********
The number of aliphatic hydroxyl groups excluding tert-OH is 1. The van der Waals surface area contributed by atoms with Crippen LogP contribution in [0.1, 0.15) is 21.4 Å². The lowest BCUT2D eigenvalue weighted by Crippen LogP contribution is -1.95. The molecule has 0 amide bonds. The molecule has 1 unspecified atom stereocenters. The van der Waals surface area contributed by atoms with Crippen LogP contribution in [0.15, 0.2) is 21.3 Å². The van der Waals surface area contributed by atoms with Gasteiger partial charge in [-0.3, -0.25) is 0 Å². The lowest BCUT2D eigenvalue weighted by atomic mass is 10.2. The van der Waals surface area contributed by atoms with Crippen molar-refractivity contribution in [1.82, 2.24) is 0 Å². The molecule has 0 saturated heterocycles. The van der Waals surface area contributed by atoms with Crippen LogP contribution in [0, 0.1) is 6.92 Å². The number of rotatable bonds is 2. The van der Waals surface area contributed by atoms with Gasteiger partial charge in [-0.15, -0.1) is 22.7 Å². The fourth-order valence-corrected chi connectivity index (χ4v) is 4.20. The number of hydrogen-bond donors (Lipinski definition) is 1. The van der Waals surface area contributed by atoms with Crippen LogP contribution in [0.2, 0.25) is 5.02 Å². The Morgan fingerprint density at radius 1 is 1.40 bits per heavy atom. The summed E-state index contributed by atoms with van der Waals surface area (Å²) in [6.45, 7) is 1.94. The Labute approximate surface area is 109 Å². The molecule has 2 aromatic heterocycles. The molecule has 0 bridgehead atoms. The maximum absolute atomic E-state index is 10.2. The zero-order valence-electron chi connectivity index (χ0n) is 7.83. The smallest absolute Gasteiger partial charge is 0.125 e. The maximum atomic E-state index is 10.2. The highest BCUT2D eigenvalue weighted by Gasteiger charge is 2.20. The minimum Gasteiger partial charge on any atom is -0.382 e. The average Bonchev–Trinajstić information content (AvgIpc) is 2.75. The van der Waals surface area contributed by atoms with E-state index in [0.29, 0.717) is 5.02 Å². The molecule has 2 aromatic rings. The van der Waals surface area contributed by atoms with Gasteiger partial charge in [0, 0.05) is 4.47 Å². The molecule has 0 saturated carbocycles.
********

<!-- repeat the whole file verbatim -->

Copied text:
The number of aliphatic hydroxyl groups excluding tert-OH is 1. The van der Waals surface area contributed by atoms with Crippen LogP contribution in [0.1, 0.15) is 21.4 Å². The lowest BCUT2D eigenvalue weighted by Crippen LogP contribution is -1.95. The molecule has 0 amide bonds. The molecule has 1 unspecified atom stereocenters. The van der Waals surface area contributed by atoms with Crippen LogP contribution in [0.15, 0.2) is 21.3 Å². The van der Waals surface area contributed by atoms with Gasteiger partial charge in [-0.3, -0.25) is 0 Å². The lowest BCUT2D eigenvalue weighted by atomic mass is 10.2. The van der Waals surface area contributed by atoms with Crippen molar-refractivity contribution in [1.82, 2.24) is 0 Å². The molecule has 0 saturated heterocycles. The van der Waals surface area contributed by atoms with Crippen LogP contribution in [0, 0.1) is 6.92 Å². The number of rotatable bonds is 2. The van der Waals surface area contributed by atoms with Gasteiger partial charge in [-0.15, -0.1) is 22.7 Å². The fourth-order valence-corrected chi connectivity index (χ4v) is 4.20. The number of hydrogen-bond donors (Lipinski definition) is 1. The van der Waals surface area contributed by atoms with Crippen LogP contribution in [0.2, 0.25) is 5.02 Å². The Morgan fingerprint density at radius 1 is 1.40 bits per heavy atom. The summed E-state index contributed by atoms with van der Waals surface area (Å²) in [6.45, 7) is 1.94. The Labute approximate surface area is 109 Å². The molecule has 2 aromatic heterocycles. The molecule has 0 bridgehead atoms. The maximum absolute atomic E-state index is 10.2. The zero-order valence-electron chi connectivity index (χ0n) is 7.83. The smallest absolute Gasteiger partial charge is 0.125 e. The maximum atomic E-state index is 10.2. The highest BCUT2D eigenvalue weighted by Gasteiger charge is 2.20. The minimum Gasteiger partial charge on any atom is -0.382 e. The average Bonchev–Trinajstić information content (AvgIpc) is 2.75. The van der Waals surface area contributed by atoms with E-state index in [0.29, 0.717) is 5.02 Å². The molecule has 2 aromatic rings. The van der Waals surface area contributed by atoms with Gasteiger partial charge in [0, 0.05) is 4.47 Å². The molecule has 0 saturated carbocycles.